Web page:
Speaking on the importance of being seen, and bridging a chasm between the Black and LGBTQ communities, Porter brought the emotion in the room to a 12.

By Brandi Fowler
Feb 07, 2020 @ 4:00 pm
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Billy Porter was filled with emotion as he talked about the importance of finally feeling seen in the industry, as well as the Black community, as he honored his Pose castmates at the Essence Black Women in Hollywood luncheon at the Beverly Wilshire Hotel in Beverly Hills, Calif. Thursday afternoon.

“For so long, so many of us in the LGBT community have felt like we were on the outside looking in, like we didn’t have a place — I told ya’ll I wasn’t going to cry today,” Porter said as he got choked up. “Like we didn’t belong or matter,” he continued. “It’s really isolating, but thankfully, that’s beginning to change. Slowly but surely. And that change continues to happen as we have the opportunities and vehicles to share our truths.”

Porter, who wore a pin-striped Official Rebrand ensemble continued, “When I read the script for Pose, I was in awe, because I know this world, I came up in this world. This is our world. With our show, the tables are turned, the narratives have shifted. We are the focus of the story, and we’ve invited audiences into our glorious, complicated (and sometimes very complicated) world. It’s such a rewarding experience and none of this would be possible without the artists who bear their souls to tell our stories.”

RELATED: MJ Rodriguez Talks Pose and What's Next: “I Want to Take the World By Storm”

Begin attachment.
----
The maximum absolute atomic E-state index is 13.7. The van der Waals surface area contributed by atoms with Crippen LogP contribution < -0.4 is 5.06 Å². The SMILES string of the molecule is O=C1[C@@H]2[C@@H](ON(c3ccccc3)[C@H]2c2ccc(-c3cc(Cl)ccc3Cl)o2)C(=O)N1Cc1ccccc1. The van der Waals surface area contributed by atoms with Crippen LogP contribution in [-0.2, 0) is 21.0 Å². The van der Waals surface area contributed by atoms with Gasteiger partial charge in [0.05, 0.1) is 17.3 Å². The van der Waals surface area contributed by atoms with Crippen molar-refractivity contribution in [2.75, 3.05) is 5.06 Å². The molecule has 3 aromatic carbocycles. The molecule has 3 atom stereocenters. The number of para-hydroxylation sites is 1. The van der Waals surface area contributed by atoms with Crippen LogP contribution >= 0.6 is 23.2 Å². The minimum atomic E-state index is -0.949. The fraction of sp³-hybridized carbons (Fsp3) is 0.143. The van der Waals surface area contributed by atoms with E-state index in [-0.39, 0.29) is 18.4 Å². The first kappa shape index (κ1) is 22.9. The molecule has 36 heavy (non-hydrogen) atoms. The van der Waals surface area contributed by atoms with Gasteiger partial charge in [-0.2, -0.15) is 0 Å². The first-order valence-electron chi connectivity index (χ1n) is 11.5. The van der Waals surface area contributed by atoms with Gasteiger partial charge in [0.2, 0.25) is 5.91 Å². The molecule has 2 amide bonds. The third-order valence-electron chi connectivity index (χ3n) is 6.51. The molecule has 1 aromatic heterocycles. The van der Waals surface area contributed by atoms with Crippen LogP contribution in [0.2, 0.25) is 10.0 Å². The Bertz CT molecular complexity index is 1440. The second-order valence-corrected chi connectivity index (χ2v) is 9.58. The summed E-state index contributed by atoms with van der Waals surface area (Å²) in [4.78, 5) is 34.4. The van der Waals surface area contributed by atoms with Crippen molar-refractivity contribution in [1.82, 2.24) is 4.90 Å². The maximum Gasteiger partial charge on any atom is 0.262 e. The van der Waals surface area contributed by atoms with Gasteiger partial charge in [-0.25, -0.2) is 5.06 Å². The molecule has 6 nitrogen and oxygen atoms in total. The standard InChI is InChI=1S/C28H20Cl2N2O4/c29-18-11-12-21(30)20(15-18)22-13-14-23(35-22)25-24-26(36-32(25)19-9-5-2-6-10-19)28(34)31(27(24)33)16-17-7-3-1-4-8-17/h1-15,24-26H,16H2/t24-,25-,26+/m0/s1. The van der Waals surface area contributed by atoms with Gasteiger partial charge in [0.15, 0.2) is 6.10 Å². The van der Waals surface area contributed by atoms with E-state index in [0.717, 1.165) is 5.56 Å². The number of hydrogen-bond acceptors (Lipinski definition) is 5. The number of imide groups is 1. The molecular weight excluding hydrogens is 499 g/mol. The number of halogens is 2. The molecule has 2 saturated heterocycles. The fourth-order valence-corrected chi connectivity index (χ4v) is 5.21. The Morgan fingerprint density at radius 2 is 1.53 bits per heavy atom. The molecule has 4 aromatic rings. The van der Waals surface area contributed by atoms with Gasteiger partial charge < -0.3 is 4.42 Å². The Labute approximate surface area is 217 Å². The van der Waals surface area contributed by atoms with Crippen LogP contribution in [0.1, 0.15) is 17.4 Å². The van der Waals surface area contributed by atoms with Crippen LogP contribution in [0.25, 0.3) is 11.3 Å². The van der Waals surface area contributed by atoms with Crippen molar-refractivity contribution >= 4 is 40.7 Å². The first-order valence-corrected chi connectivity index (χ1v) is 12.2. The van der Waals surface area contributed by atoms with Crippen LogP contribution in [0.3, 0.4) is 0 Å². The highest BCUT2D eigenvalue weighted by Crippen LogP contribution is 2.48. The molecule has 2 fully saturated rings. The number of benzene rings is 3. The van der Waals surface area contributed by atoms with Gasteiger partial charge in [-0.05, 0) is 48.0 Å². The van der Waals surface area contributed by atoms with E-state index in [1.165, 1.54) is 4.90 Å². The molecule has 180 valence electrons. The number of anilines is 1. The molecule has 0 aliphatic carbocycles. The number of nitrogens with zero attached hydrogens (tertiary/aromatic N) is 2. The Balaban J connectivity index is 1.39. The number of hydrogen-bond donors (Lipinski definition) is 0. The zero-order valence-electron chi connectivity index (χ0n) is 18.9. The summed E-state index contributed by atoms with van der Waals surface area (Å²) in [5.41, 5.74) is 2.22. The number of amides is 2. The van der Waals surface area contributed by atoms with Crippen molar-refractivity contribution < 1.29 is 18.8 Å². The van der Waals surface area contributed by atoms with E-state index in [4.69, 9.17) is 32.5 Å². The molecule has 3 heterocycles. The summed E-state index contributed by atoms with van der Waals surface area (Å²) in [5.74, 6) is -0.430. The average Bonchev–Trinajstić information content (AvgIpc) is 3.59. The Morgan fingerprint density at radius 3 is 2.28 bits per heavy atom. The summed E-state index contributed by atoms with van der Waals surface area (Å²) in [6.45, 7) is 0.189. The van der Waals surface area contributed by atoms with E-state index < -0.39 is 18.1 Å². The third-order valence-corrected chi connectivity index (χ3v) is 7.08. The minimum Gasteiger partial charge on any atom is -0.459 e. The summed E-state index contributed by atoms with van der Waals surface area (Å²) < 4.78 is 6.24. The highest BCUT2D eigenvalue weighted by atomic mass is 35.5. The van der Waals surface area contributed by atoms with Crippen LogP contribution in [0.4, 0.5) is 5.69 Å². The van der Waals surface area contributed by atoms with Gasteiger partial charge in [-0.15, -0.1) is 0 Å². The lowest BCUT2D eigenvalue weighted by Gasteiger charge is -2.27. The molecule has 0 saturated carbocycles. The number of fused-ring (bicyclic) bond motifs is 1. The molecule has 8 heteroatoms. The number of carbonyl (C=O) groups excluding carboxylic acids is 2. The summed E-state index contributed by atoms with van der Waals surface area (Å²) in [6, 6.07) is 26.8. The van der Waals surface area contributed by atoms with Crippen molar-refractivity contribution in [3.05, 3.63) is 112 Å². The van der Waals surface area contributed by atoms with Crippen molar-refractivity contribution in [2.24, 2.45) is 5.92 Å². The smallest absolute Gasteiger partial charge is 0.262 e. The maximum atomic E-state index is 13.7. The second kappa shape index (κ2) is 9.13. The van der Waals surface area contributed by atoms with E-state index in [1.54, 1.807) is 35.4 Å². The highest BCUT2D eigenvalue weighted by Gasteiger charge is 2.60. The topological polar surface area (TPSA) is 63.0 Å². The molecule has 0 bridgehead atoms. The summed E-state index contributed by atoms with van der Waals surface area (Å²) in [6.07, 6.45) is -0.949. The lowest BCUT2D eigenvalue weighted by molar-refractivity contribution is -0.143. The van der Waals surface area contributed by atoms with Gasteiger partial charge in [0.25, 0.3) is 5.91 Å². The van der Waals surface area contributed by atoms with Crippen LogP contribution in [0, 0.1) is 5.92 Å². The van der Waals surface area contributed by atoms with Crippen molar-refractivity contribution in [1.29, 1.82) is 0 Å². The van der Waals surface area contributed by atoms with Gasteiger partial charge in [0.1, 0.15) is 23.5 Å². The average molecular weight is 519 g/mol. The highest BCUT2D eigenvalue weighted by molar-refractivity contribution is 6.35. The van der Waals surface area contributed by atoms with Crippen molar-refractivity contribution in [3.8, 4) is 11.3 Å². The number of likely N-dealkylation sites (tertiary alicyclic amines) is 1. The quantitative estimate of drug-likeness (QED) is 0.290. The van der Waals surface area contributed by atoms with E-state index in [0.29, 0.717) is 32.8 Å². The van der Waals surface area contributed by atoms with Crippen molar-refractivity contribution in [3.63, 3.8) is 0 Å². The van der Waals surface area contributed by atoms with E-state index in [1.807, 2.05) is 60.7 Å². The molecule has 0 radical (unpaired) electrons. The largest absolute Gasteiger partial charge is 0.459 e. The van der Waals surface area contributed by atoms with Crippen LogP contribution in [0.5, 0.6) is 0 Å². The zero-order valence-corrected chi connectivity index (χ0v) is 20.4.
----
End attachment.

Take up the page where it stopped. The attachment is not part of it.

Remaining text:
Porter recalled a recent conversation he had with Essence Chief Content and Creative Officer Moana Luu, and their discussion about the disconnect between the Black and LGBTQ communities. “We had an in-depth conversation about the African American community and our relationship with the LGBT community and how that needs to change, and how that needs to change out loud,” he said. “We need to talk about it out loud because none of us are free until we are all free.”

“We can agree to disagree, but the only conversation that matters is respect for our own individual humanity,” he continued. “So, I thank you for this day, because on this day, the conversation changes. It takes people in positions of power to make sure that this happens. And we’re here today.” With that he presented the women of Pose with their award, and they were no less emotional than he had been about the honor.

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MJ Rodriguez wiped away tears as she took the stage, along with her castmates Indya Moore, Dominique Jackson, Angelica Ross, Hailie Sahar, and co-executive producer Janet Mock. Rodriguez told InStyle it was a “huge honor,” adding ahead of the show, “it’s tough to even swallow because I’d just never expect this to happen.”

“I mean, there's a couple of men here, but for the most part this is about us, black women, making a statement in the community and the industry. It feels good,” she continued.

Mock went on to send a powerful message as she spoke on behalf of the group. “The struggle for Black people must include Black trans and queer people. Period,” Mock said, echoing Porter’s sentiments. “And this award reaffirms that our stories, our lives, our experiences matter and reassures that the way that we tell it, from the perspective and talents of those who’ve lived it, is most impactful.”

RELATED: Janet Mock Has an Important Message for Men

“Too often Black trans women and Black queer and gender non-conforming folk put their bodies on the line every day to be themselves,” Mock continued. “Grappling with housing and joblessness and a lack of access to healthcare and education. Navigating our own people’s intolerance and willful ignorance, pushing our sisters out of homes, intolerant schools and churches, and into detention facilities, foster homes, prisons, and deeper into poverty. And these alarming issues remain widely unaddressed because we as a culture do not acknowledge that trans women are women, that Black bodies are valuable, and that Black trans girls and Black trans women are worthy of our protection and care.”

“To be given the stage today tells all our sisters watching that no matter their path to womanhood that they are deserving of being seen.”

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